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Göran Forsling
MusicWeb International, May 2009

Considering that some of these recordings are not far off sixty years old the sound is splendid and allows us to revel in the rich colours and live rhythms of Segovia’s playing. The sicilienne from the G minor violin sonata (tr. 5) is one of the finest things here, exploring the sonorities of the calm and beautiful music. The real challenge—for violinists and guitarists alike—is however the chaconne from the D minor partita (tr. 9). In Segovia’s transcription it was first performed in Paris on 4 June 1935, almost twenty years before this recording was made. His technical superiority is never in question but also as an almost transcendental reading of the music it has a lot to offer. It seems that he comes closer to the heart of the matter than any other guitarist—or violinist for that matter. Among the lesser pieces the loure from the third cello suite (tr. 10) has a drive that is infectious—and so has the fugue from the G minor violin sonata (tr. 11).

The non-Bach pieces also have their rewards. Handel’s minuet in D (tr. 13) is a charmingly melodious piece and this also goes for the short gavotte (tr. 15). C.P.E. Bach’s siciliana has some surprising dissonances, the well known ballet from Orfeo ed Euridice is a lovely encore piece in Segovia’s sensitive and varied reading and it is followed by Haydn’s charming minuet which has an elegant contrasting trio. The liner-notes by Segovia’s biographer Graham Wade are as always deeply satisfying. This issue is as self-recommending as the later five.

David Denton
David's Review Corner, August 2007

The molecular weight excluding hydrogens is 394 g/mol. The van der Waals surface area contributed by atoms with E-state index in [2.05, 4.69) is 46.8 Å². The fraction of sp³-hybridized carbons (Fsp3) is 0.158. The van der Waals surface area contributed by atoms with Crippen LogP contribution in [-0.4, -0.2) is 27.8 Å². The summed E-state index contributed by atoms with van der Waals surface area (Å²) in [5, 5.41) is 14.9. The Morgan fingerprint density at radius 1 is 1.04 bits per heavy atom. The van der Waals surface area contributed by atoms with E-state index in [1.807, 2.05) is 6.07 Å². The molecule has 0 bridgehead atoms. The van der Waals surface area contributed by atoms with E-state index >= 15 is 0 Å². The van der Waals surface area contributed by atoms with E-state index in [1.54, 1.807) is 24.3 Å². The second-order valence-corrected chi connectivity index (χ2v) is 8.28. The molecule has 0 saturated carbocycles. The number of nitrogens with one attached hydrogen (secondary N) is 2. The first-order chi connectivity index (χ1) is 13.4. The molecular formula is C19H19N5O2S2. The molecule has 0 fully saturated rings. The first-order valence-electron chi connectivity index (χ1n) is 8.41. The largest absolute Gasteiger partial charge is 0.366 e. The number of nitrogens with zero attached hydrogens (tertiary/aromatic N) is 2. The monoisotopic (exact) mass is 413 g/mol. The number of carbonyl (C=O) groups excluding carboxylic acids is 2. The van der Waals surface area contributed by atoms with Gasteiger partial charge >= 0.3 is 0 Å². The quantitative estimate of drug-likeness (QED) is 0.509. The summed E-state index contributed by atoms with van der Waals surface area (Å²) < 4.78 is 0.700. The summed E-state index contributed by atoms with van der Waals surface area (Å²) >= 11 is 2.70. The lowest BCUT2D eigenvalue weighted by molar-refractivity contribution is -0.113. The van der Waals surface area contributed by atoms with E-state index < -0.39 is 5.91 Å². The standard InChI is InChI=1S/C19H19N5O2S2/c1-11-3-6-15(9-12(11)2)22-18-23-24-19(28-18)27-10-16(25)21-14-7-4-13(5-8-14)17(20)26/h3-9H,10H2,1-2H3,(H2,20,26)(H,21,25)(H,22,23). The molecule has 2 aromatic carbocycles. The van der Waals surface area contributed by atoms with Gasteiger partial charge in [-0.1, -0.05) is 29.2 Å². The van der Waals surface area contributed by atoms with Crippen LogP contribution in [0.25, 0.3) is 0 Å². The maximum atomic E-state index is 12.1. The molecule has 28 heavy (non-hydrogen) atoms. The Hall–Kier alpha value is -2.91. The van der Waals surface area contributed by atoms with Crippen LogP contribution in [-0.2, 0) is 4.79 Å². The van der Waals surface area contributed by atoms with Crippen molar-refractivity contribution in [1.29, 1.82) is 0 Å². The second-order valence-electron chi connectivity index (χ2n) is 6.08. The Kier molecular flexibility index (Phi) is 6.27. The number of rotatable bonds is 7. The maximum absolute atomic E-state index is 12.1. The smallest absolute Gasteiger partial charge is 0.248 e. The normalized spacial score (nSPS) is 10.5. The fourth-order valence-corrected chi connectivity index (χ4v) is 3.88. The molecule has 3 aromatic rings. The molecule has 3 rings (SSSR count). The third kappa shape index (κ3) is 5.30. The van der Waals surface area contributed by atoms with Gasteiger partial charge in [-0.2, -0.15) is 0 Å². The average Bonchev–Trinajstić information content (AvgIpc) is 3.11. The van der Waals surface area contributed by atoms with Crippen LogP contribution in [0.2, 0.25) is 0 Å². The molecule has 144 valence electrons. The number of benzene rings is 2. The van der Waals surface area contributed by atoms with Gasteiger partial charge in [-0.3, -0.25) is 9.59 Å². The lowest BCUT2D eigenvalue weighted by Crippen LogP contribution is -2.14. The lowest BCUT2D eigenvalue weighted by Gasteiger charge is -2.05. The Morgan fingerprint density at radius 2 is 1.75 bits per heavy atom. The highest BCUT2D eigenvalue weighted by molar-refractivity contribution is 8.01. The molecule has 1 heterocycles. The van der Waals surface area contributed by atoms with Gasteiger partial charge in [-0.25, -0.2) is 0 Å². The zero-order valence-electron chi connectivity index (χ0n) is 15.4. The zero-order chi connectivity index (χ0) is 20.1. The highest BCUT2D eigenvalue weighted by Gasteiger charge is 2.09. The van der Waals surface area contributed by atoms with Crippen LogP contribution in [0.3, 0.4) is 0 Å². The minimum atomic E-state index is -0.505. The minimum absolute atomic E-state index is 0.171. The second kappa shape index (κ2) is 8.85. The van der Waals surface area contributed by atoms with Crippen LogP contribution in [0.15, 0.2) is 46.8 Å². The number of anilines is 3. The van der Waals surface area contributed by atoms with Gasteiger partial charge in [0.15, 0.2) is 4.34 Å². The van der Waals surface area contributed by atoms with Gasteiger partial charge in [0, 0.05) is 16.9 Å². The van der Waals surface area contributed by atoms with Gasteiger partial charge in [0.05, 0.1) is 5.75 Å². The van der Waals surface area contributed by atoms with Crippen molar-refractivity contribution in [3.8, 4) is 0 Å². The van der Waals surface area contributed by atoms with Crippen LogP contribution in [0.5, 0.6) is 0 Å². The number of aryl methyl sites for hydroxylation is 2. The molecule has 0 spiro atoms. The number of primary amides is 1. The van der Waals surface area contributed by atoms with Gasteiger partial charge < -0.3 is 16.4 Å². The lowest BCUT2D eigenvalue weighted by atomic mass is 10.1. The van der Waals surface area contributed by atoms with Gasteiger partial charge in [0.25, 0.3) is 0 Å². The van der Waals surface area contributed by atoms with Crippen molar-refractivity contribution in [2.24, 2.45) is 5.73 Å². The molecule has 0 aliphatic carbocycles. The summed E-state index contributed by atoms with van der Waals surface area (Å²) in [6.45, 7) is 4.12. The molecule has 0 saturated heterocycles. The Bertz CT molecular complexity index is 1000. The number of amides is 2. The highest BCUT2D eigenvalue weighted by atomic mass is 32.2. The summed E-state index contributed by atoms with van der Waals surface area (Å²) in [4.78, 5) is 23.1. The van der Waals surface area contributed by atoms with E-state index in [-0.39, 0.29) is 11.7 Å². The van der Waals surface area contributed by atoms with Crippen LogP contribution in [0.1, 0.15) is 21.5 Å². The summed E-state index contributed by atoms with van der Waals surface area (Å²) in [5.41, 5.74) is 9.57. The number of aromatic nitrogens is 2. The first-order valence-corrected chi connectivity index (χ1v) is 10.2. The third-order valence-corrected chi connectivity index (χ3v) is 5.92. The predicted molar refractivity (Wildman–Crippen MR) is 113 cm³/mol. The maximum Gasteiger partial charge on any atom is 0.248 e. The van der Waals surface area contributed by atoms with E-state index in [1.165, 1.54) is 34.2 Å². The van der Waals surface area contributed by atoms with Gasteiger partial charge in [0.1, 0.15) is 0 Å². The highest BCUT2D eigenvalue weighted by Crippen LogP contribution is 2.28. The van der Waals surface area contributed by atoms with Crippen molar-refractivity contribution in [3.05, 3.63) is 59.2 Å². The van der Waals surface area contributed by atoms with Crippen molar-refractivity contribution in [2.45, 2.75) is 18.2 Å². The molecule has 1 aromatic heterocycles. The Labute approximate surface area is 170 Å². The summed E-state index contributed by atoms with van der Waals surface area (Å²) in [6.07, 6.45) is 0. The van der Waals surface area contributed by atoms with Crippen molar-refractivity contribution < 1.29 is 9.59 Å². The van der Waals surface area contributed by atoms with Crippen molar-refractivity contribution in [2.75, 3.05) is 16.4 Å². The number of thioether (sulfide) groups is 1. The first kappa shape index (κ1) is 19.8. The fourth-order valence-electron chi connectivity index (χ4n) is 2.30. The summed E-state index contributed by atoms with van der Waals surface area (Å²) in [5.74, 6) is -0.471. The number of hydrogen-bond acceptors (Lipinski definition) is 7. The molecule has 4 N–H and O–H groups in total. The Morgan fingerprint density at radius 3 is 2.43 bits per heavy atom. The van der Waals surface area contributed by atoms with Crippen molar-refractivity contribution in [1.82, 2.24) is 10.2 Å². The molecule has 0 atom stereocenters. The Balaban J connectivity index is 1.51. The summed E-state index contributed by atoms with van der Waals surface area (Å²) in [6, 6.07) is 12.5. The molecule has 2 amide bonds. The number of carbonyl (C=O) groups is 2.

Andres Segovia was totally unique in being self-taught yet becoming the leading guitarist of his time. Indeed it is his remarkable gifts that today has made the instrument acceptable in the concert hall. Born in Spain in 1893, he had fallen in love with the sound of local guitarists playing folk music, but was ten before he could own his own instrument. From therein he perfected his technique so that by the age of 16 he was ready to give his first public solo recital. With his modest finances international touring was difficult, but by the age of thirty he had stunned South America with his virtuosity and had played through much of Europe. The major problem he faced was a lack of guitar music, and those works that were available were be unknown composers. Though many were to write for him, much of his concert programmes had to be devoted to his arrangements of music for other instruments, often in his very free approach. He loved Bach yet made no pretence of 'authenticity'and would add harmonies and rhythmic variants as pleased him and which he thought were appropriate to the guitar. He equally avoided playing complete works, simply choosing those movements he thought were best suited to the instrument, often leading to fragmented recitals. Yet there was such belief in all that he arranged, with the interpretations having an integrity that avoided any personal glorification. Technically he could sometimes be wayward, yet in these New York recordings made over the period 1952 to 1955, there is admirable accuracy, and I would urge all young guitarists - and their recording engineers - to hear the disc, if only to realise how little left hand movement is audible. The transfers are immaculate, and if you want a Segovia memorial disc, this is the one.

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